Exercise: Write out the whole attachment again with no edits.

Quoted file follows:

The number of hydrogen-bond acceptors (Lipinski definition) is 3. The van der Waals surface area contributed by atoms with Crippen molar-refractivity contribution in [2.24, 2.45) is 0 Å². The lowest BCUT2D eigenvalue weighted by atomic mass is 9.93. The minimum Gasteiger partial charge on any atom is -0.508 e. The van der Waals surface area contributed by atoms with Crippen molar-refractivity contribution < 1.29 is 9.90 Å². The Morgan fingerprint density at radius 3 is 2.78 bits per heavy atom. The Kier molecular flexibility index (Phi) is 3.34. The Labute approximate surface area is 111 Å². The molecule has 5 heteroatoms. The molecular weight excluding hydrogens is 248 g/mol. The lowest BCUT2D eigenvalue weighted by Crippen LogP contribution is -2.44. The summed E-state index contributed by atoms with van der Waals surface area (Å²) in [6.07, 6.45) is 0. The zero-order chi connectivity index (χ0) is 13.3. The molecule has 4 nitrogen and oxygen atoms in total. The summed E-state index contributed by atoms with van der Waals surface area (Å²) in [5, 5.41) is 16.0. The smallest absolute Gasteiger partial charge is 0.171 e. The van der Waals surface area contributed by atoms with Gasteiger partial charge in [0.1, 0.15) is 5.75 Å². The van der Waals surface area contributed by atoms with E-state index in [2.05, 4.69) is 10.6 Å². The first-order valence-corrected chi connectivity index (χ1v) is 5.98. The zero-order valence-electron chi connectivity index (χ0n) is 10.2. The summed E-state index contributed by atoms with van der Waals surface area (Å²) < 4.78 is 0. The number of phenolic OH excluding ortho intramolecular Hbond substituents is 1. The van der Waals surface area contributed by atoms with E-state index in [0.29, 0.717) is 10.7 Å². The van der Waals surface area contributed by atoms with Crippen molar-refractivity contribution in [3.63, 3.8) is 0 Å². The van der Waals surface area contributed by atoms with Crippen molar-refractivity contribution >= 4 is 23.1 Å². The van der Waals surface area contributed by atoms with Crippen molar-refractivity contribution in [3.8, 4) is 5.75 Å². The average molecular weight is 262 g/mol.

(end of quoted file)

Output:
The number of hydrogen-bond acceptors (Lipinski definition) is 3. The van der Waals surface area contributed by atoms with Crippen molar-refractivity contribution in [2.24, 2.45) is 0 Å². The lowest BCUT2D eigenvalue weighted by atomic mass is 9.93. The minimum Gasteiger partial charge on any atom is -0.508 e. The van der Waals surface area contributed by atoms with Crippen molar-refractivity contribution < 1.29 is 9.90 Å². The Morgan fingerprint density at radius 3 is 2.78 bits per heavy atom. The Kier molecular flexibility index (Phi) is 3.34. The Labute approximate surface area is 111 Å². The molecule has 5 heteroatoms. The molecular weight excluding hydrogens is 248 g/mol. The lowest BCUT2D eigenvalue weighted by Crippen LogP contribution is -2.44. The summed E-state index contributed by atoms with van der Waals surface area (Å²) in [6.07, 6.45) is 0. The zero-order chi connectivity index (χ0) is 13.3. The molecule has 4 nitrogen and oxygen atoms in total. The summed E-state index contributed by atoms with van der Waals surface area (Å²) in [5, 5.41) is 16.0. The smallest absolute Gasteiger partial charge is 0.171 e. The van der Waals surface area contributed by atoms with Gasteiger partial charge in [0.1, 0.15) is 5.75 Å². The van der Waals surface area contributed by atoms with E-state index in [2.05, 4.69) is 10.6 Å². The first-order valence-corrected chi connectivity index (χ1v) is 5.98. The zero-order valence-electron chi connectivity index (χ0n) is 10.2. The summed E-state index contributed by atoms with van der Waals surface area (Å²) < 4.78 is 0. The number of phenolic OH excluding ortho intramolecular Hbond substituents is 1. The van der Waals surface area contributed by atoms with E-state index in [0.29, 0.717) is 10.7 Å². The van der Waals surface area contributed by atoms with Crippen molar-refractivity contribution in [3.63, 3.8) is 0 Å². The van der Waals surface area contributed by atoms with Crippen molar-refractivity contribution >= 4 is 23.1 Å². The van der Waals surface area contributed by atoms with Crippen molar-refractivity contribution in [3.8, 4) is 5.75 Å². The average molecular weight is 262 g/mol.